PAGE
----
Five dead, thousands without power in Ky. following thunderstorms and high winds
Storms that brought winds exceeding 70 mph damaged power lines, trees and structures across Kentucky.
Gov. Andy Beshear confirmed five people have died following storms and high winds that moved through Kentucky on Friday.
At a news conference Saturday, Beshear said Simpson, Edmonson, Fayette, Bath and Logan counties all have confirmed deaths.
Dangerous winds that exceeded 70 mph downed power lines and trees and damaged structures across the state.
Beshear declared a state of emergency ahead of the storms.
There were tornados reported in the western part of the state, in Christian and McCracken counties.
Beshear said the western part of the state saw the most damage, with the central part of the state being hit hard by dangerous winds.
Across the state, Beshear reported nearly 400,000 people without power. Louisville Gas and Electric and Kentucky Utilities' outage map showed more than 195,000 without power in their service region, as of Saturday afternoon.
“We've secured more than 1,000 resources [workers] from utilities around our neighboring states,” LG&E media relations manager Liz Pratt said.
Pratt said the utility provider is currently in the protection phase — responding to downed power lines — and wouldn’t be able to provide a timeline for when services will be back until they move into the restoration phase.
“We will continue to move forward with repairing any damages whenever possible. Crews will make temporary repairs to give us that ability to restore power and then come back to make longer-term repairs that might be needed,” Pratt said.
Additionally, Beshear said nearly 2,000 Kentuckians are under a boil water advisory. Five water districts — Barkley Lake, Edmonson County, Scottsville, Campbellsville and Greensburg — are working under limited operations.
“Most of these systems, the impact isn’t from wind damage to the water system itself; it’s the lack of power to the water system,” he said.
Beshear said the Division of Forestry is out clearing roads, with help from one National Guard unit.
The governor said he will continue to provide updates via social media.
In Louisville, Mayor Craig Greenberg declared a state of emergency Friday night as high winds caused damage across the city.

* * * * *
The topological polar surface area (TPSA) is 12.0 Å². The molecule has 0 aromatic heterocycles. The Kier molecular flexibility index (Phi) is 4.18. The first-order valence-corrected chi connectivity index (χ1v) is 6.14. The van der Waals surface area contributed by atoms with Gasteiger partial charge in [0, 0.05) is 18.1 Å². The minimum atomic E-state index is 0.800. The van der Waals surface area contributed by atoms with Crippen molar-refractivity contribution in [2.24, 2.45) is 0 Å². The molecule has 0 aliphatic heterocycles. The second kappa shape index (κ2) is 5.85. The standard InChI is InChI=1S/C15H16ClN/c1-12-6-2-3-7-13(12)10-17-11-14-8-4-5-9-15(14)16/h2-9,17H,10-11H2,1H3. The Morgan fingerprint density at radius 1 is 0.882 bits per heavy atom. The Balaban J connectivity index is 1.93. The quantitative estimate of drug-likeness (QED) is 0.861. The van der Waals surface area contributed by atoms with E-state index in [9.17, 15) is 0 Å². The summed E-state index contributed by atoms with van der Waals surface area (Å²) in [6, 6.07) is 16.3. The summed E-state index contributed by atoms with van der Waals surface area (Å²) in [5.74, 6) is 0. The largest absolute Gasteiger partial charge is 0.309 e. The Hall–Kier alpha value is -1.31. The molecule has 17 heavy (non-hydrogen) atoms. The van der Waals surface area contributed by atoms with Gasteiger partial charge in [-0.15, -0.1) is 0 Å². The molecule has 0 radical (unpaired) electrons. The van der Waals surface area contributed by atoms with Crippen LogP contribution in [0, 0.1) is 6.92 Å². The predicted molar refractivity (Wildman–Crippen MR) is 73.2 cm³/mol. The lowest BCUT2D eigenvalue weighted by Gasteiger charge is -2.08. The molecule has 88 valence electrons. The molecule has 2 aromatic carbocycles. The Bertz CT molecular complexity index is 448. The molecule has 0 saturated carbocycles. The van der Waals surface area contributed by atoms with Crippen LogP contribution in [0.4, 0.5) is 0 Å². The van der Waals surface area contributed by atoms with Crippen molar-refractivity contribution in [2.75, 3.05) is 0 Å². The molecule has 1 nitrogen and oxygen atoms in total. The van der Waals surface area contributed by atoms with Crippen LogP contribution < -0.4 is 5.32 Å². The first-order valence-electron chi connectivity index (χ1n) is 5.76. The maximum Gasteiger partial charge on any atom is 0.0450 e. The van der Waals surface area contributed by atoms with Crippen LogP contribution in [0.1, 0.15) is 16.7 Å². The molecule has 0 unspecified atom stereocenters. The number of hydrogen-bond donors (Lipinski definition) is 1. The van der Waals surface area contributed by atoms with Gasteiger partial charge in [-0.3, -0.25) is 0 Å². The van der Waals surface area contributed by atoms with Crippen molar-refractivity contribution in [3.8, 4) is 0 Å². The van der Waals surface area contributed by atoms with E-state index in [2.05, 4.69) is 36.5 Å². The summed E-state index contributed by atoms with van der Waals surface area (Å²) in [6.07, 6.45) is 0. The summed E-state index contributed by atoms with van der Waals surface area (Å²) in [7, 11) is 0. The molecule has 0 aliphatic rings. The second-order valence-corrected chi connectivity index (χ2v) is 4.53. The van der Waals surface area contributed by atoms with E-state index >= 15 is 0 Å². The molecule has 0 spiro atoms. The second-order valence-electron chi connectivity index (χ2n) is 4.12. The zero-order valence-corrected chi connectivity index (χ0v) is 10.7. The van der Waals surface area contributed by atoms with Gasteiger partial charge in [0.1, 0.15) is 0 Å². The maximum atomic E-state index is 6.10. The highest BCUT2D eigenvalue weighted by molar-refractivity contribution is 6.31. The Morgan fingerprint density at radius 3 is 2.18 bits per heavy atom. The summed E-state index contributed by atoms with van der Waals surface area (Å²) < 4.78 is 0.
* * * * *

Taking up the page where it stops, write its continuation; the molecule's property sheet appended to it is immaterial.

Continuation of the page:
At a separate Saturday morning news conference, Greenberg said the city is working with state officials for recovery efforts.
“Please go ahead and get in touch with your insurance company,” Greenberg said. “We will have information in the coming days about the opportunities to participate in our recovery.”
Greenberg said crews have been working around the clock to respond to the damage caused by the storm. He said the city anticipates all roads will reopen by the end of Saturday.
Metro Public Works reported widespread issues with traffic signals.
“Crews are dispatched to assess damage and initiate repairs,” Emergency Operations Coordinator Jason Brandt said. “We will continue working with LG&E to restore all traffic signals.”
Brandt said people should treat intersections with traffic light outages as four-way stops to prevent accidents.
Plans for centralized debris drop-off locations are expected to be announced Sunday or Monday.
Until then, Brandt said residents are encouraged to drop off debris for free at the Waste Reduction Center, located at 636 Meriwether Ave.
Louisville Metro Emergency Services executive director Jody Meiman said they received thousands of calls from residents and have brought in additional people to help manage the high volume.
He urged people to only call 911 for emergencies.
“We’ve opened [Metro311] for the weekend to report other issues that you need, other city services,” Meiman said.
People can report downed power lines to LG&E at 502-589-1444 or the MetroSafe nonemergency line at 502-574-2111.
Meiman said people should be aware of dangers that can happen after power comes back on and potential surges. He reminded people to not use generators indoors or ovens as a means to heat a home, and to avoid downed power lines.
Several officials reiterated that residents should assume power lines are live even if they are on the ground, and to avoid walking or driving over them.